Bob's Gutsy Leadership Blog

Trustworthy? How Can You Tell?

In a recent Harvard Business Review article, the topic of who you can trust was discussed.  The author began with an example of an individual at a consulting firm who was trying to land a big contract with a customer.  That contract was worth about $12 million but the customer indicated they could pay only $10 million but that if the contract was signed there were excellent long term prospects to do more work together but that customer couldn’t commit to that in writing.  Here is the question: Is the customer trustworthy or not?

There has been decades of research on this topic.  The findings show that people’s accuracy in determining trustworthiness is only slightly better than chance.  On the other hand, the research verifies that the following three suggestions can be helpful in trying to determine the trustworthiness of an individual.

1.) Remember That an Individual’s Integrity Can Vary by Circumstance – Many of us believe that people are either trustworthy or not.  This is not the case and it has been verified by many psychologists doing extensive experiments.  Instead, trustworthiness seems to be somewhat dependent on whether the outcome can impact them.  Net, if you are trying to judge trustworthiness, think about whether the individual you are about to bet on will really have “skin in the game,” that is, will they be impacted by the outcome of the issue being discussed.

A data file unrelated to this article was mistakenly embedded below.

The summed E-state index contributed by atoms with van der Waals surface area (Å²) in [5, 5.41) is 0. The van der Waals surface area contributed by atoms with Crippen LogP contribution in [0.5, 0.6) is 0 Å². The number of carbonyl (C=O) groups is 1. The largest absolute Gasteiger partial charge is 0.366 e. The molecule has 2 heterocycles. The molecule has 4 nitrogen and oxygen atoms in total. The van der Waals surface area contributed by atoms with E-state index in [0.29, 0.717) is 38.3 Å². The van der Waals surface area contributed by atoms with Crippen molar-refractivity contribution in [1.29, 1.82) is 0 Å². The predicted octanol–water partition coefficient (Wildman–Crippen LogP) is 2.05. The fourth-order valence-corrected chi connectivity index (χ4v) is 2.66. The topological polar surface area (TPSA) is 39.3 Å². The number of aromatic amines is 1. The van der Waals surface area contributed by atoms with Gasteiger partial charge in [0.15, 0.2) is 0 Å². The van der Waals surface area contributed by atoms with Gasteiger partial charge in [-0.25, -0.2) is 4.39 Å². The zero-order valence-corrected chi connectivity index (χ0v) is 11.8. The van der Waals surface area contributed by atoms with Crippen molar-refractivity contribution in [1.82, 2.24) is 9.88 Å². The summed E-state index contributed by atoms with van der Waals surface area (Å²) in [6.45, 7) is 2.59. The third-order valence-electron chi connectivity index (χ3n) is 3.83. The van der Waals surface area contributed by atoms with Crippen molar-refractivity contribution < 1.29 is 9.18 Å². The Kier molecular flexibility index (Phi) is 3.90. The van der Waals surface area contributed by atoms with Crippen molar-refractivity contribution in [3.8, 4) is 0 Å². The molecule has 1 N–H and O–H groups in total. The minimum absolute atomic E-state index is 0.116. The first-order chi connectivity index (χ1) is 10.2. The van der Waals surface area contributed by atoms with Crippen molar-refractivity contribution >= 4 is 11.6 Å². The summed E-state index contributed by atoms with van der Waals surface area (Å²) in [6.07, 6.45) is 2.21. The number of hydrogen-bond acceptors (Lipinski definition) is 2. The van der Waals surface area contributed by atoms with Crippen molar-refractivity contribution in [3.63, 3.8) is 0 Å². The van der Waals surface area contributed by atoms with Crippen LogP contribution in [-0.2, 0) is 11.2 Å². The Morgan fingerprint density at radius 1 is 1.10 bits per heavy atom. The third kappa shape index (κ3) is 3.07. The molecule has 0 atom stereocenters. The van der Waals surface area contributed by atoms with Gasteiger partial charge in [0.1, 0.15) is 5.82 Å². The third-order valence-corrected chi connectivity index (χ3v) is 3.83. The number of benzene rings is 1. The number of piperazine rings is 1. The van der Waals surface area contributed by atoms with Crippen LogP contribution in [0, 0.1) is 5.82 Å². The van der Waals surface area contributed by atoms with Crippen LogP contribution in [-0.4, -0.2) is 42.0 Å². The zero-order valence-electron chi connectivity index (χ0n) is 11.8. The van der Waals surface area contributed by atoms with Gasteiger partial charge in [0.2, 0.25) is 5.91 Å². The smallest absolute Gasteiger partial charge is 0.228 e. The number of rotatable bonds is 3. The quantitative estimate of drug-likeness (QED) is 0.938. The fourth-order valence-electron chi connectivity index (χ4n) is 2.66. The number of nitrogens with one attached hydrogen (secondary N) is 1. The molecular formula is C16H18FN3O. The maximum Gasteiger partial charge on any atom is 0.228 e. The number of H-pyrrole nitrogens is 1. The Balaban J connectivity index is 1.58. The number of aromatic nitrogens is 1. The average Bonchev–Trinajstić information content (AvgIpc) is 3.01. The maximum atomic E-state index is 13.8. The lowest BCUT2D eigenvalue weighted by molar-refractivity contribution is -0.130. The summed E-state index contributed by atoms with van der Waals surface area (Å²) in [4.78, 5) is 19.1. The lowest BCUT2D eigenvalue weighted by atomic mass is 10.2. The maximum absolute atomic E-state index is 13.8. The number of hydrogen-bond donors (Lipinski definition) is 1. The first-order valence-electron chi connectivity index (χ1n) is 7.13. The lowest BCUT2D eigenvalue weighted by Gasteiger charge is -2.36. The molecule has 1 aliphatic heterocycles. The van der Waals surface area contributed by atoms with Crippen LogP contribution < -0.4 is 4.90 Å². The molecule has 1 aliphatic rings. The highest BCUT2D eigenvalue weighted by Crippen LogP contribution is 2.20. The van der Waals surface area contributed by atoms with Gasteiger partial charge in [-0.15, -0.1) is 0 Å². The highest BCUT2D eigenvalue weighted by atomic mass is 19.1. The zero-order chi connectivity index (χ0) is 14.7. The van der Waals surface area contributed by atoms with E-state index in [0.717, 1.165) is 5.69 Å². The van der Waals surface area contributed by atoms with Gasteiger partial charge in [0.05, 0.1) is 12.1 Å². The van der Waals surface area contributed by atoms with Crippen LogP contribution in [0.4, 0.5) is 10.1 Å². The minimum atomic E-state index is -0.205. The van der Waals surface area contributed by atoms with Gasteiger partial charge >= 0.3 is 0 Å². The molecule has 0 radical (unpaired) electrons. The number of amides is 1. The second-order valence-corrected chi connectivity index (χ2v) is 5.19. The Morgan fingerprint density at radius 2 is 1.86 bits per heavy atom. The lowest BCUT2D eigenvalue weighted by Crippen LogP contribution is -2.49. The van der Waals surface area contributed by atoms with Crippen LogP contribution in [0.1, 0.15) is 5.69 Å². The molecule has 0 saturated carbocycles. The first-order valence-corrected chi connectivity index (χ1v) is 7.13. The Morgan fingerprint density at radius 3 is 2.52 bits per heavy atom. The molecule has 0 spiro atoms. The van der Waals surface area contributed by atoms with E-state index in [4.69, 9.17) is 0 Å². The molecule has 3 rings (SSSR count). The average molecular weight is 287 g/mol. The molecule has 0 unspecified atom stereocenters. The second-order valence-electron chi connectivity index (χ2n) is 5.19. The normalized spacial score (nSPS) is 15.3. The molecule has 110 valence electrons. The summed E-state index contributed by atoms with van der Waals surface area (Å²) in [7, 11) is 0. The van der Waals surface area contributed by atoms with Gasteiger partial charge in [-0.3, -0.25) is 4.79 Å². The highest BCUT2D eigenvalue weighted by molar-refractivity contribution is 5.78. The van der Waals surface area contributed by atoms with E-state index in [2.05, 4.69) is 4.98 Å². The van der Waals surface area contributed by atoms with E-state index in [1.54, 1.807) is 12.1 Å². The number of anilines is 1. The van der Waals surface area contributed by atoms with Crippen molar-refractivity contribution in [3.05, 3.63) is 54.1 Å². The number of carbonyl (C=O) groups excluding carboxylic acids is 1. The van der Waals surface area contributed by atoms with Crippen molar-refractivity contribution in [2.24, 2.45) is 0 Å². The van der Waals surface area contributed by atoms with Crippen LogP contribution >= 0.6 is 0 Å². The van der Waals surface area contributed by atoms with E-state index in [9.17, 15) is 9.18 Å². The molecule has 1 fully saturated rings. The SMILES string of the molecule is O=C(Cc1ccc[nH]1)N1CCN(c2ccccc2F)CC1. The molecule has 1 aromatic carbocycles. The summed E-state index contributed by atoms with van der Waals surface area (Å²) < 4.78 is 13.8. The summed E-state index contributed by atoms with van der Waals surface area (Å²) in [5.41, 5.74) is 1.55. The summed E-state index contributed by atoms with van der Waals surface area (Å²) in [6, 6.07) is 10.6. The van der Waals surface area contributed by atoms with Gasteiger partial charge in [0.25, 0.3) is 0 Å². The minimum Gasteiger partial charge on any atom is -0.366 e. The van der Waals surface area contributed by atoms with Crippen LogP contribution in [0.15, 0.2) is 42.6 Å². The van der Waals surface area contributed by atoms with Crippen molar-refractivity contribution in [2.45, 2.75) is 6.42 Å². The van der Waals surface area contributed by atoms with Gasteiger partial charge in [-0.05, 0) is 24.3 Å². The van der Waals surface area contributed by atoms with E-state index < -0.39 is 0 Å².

2.)Beware: Confidence Can Mask Incompetence – Just because an individual seems smooth and polished doesn’t mean they are competent.  Unfortunately, people are much more willing to trust individuals who look confident and dress very well as confirmed by a British Columbia researcher.  On the other hand, the author makes it very clear that the best way to assess competence is to do extensive homework.

3.) Face-to-Face Personal Interactions Are Helpful – Experiments at Cornell University and MIT filmed people having brief “get to know” conversations either face to face or online before they played a game involving monetary transactions and the exchange of information to improve the performance of those transactions.  The individuals who had face to face conversations with the individuals they were about to play with were significantly more accurate in judging trustworthiness than those that simply talked to the individual and exchanged information online.

In summary, deciding trustworthiness is a difficult task.  On the other hand, the extensive research that is cited makes it clear that the points above are certainly worth internalizing.

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